As the film goes on, it becomes ever more clearly a feminist drama. While Meek is a thuggish braggart, the male settlers are mild, pallid types. The women too tend to be doggedly placid, but Emily (Williams) embodies the force and seriousness of the community. We know next to nothing about her as a character, but it's the solid set of Williams's features – the implacable moon face under the flapping bonnet – that identifies her as the strongest figure here, along with Rondeaux's elusive Cayuse Indian.

In this stark, exposed universe, words signify less than gestures and faces and the landscape itself. With its vistas of arid hills and salt flats, Christopher Blauvelt's photography is painterly in an unflorid fashion. The film is shot in an almost square ratio that – where widescreen opens up a sense of possibility – de-romanticises the journey, making us aware not of where the travellers are headed but the place they're in, trapped without a compass. Soberly executed, flawlessly acted and designed with striking attention to period detail, Meek's Cutoff nevertheless moves me rather less than Reichardt's last two films. Where they were hypnotically suggestive, the message this time is stated rather flatly: white man speak without a clue. It's a fine film; John Ford would have detested it.

Undemonstrative as Reichardt's characters are, they're like hellcats besides the people in Cold Weather, another genre variant also set in Oregon. Directed by no-budget specialist Aaron Katz, who made a name with his dramas Dance Party, USA and Quiet City, Cold Weather is about Doug, a former forensics student (Cris Lankenau) working in an ice factory in Portland (which, as seen here, is nothing like the hipster paradise claimed by the likes of Todd Haynes and Gus van Sant). Doug entertains vague fantasies of being a sleuth; when his ex-girlfriend disappears, he suddenly has a case to pursue, and in one of the film's more amusing touches, buys a Holmes-style pipe in the belief it will help him think more clearly (it doesn't).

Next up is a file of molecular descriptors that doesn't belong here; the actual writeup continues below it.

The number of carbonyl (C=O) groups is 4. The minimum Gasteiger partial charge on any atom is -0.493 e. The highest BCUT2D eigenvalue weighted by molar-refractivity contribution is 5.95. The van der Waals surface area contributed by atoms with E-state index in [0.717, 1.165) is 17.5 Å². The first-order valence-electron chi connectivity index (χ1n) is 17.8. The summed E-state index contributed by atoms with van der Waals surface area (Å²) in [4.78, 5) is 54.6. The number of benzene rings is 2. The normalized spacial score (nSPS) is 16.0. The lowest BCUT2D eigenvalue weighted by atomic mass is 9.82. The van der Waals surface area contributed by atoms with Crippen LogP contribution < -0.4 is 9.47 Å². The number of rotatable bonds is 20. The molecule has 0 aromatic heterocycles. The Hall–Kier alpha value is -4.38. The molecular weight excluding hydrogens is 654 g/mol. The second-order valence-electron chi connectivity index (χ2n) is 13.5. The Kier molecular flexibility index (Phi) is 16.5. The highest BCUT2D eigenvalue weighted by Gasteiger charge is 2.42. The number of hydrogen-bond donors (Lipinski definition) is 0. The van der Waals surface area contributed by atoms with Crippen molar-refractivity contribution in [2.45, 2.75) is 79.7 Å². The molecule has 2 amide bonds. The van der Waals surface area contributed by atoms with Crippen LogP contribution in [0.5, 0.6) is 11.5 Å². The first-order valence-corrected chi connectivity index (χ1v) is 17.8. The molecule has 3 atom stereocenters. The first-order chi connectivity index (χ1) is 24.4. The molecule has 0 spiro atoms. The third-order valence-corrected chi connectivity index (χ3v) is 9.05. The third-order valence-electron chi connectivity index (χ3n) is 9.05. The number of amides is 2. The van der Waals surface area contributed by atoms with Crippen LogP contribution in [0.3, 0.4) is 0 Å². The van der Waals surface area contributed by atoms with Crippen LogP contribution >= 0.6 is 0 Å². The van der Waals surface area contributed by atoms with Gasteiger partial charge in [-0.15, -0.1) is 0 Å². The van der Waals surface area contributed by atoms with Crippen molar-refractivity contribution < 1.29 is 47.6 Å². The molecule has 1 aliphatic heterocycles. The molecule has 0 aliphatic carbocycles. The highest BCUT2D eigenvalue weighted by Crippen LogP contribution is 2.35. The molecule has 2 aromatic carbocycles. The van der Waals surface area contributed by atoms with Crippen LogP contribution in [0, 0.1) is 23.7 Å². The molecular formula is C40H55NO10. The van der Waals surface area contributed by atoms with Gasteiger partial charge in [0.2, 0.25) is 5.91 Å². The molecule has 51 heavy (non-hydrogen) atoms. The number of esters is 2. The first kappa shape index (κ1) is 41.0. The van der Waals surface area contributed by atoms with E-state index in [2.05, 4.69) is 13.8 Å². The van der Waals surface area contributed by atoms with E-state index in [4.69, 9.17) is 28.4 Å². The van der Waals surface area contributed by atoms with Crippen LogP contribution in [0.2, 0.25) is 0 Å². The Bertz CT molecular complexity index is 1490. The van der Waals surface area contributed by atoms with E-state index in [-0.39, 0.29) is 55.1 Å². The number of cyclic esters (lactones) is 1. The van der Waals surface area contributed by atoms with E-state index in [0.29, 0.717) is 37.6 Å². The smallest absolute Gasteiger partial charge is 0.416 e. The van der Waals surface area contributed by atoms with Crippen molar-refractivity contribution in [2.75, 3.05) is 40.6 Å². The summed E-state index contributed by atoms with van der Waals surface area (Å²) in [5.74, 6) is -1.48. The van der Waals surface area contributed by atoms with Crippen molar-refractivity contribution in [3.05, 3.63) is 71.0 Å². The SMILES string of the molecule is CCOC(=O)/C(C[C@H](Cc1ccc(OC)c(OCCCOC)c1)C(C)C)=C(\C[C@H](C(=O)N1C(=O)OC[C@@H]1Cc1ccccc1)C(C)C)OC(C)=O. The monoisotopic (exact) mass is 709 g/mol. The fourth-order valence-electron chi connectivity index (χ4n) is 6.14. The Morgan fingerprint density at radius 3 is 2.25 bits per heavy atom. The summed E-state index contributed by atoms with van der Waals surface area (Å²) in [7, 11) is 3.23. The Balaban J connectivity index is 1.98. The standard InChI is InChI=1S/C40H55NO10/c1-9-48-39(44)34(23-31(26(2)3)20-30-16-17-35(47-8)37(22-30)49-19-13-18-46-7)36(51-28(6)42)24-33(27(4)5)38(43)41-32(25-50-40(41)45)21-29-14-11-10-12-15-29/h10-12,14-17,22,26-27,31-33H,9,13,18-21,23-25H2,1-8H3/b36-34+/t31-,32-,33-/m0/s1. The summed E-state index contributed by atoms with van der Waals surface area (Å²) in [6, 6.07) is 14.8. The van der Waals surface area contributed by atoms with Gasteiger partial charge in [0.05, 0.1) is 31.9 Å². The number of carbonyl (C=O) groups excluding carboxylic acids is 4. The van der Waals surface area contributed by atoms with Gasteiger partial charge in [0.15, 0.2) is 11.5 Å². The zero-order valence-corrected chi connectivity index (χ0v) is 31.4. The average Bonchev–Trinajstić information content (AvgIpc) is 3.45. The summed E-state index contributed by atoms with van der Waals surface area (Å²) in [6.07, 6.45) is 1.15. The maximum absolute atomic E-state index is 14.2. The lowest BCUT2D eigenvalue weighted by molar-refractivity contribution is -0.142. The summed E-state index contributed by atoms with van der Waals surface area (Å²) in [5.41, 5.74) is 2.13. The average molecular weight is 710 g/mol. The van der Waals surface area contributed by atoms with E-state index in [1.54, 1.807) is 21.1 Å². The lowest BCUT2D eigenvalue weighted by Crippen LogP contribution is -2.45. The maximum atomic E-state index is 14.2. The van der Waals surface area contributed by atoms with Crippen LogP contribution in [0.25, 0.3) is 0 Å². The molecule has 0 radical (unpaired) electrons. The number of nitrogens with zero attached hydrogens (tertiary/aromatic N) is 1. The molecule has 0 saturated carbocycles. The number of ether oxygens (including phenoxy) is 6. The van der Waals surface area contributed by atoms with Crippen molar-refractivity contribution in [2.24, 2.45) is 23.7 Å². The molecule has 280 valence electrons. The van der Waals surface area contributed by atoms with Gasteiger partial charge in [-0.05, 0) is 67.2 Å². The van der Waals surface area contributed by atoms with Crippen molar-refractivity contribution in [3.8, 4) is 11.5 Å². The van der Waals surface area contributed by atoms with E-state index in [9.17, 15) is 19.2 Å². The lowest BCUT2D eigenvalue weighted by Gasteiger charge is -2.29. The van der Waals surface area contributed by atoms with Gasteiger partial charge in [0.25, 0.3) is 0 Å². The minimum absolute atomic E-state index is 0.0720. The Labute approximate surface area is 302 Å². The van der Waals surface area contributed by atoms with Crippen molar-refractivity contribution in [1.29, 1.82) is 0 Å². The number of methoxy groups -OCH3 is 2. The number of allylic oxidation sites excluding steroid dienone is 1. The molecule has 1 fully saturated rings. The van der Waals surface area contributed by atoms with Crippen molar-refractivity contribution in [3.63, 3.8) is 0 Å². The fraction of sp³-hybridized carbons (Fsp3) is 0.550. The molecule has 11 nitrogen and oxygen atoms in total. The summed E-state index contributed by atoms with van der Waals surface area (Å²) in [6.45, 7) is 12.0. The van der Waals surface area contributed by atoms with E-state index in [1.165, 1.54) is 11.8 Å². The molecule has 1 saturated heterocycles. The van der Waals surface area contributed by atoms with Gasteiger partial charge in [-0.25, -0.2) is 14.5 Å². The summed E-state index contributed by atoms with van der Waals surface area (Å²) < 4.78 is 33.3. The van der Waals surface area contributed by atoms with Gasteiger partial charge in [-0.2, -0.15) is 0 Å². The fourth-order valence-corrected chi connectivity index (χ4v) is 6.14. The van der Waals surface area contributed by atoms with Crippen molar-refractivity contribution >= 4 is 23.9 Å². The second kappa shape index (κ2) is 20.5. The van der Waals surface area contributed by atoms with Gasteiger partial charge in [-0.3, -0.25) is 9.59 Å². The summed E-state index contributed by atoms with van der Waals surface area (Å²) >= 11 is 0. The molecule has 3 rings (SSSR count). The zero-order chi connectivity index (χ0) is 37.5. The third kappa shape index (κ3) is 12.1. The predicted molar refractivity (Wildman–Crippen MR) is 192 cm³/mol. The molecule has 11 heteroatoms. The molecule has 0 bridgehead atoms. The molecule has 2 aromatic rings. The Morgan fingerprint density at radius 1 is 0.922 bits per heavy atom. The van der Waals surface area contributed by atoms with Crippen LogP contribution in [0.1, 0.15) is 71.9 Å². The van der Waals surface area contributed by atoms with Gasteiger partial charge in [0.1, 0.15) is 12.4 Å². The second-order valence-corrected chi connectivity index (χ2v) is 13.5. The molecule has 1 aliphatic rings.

Unexpectedly, he and a co-worker (Raúl Castillo) succeed in solving the case. But the intrigue itself – involving empty hotel rooms, baseball-related codes and a heavy in a cowboy hat – seems paper-thin, and devised purely to get these sympathetic but hardly compelling people through the dullness of their days. Cold Weather is a likeable, and evidently personal, genre variant, but even compared to the introverted severities of Meek's Cutoff, it seems non-committal. But perhaps that's why golden-age Hollywood made its great thrillers and Westerns in California, not Oregon.

Next Week:

Jonathan Romney explores the wilderness again, with Russian drama How I Ended This Summer

Film Choice

Janus Metz's war documentary Armadillo shocked audiences in its native Denmark – soberingly brutal, it casts a troubling light on the rules of engagement in Afghanistan. Back in critical favour, writer Terence Rattigan is the subject of a retrospective at London's BFI Southbank, till the end of April: films include Brighton Rock and The VIPs.